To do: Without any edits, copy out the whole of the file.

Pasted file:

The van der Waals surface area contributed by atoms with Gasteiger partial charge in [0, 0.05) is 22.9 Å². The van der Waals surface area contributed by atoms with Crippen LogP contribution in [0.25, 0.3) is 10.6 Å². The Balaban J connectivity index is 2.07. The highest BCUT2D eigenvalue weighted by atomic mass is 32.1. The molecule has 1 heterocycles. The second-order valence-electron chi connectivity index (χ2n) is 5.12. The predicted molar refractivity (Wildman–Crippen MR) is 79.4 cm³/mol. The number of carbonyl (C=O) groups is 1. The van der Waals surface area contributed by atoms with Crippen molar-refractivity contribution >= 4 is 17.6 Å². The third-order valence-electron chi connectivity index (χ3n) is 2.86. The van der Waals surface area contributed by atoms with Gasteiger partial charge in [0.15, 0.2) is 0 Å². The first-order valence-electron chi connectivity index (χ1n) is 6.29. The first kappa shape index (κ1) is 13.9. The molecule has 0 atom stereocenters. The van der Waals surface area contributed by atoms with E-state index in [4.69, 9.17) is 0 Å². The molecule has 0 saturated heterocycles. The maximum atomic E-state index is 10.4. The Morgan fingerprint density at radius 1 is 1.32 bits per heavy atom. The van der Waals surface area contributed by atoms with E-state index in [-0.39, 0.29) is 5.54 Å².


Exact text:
The van der Waals surface area contributed by atoms with Gasteiger partial charge in [0, 0.05) is 22.9 Å². The van der Waals surface area contributed by atoms with Crippen LogP contribution in [0.25, 0.3) is 10.6 Å². The Balaban J connectivity index is 2.07. The highest BCUT2D eigenvalue weighted by atomic mass is 32.1. The molecule has 1 heterocycles. The second-order valence-electron chi connectivity index (χ2n) is 5.12. The predicted molar refractivity (Wildman–Crippen MR) is 79.4 cm³/mol. The number of carbonyl (C=O) groups is 1. The van der Waals surface area contributed by atoms with Crippen molar-refractivity contribution >= 4 is 17.6 Å². The third-order valence-electron chi connectivity index (χ3n) is 2.86. The van der Waals surface area contributed by atoms with Gasteiger partial charge in [0.15, 0.2) is 0 Å². The first-order valence-electron chi connectivity index (χ1n) is 6.29. The first kappa shape index (κ1) is 13.9. The molecule has 0 atom stereocenters. The van der Waals surface area contributed by atoms with E-state index in [4.69, 9.17) is 0 Å². The molecule has 0 saturated heterocycles. The maximum atomic E-state index is 10.4. The Morgan fingerprint density at radius 1 is 1.32 bits per heavy atom. The van der Waals surface area contributed by atoms with E-state index in [-0.39, 0.29) is 5.54 Å².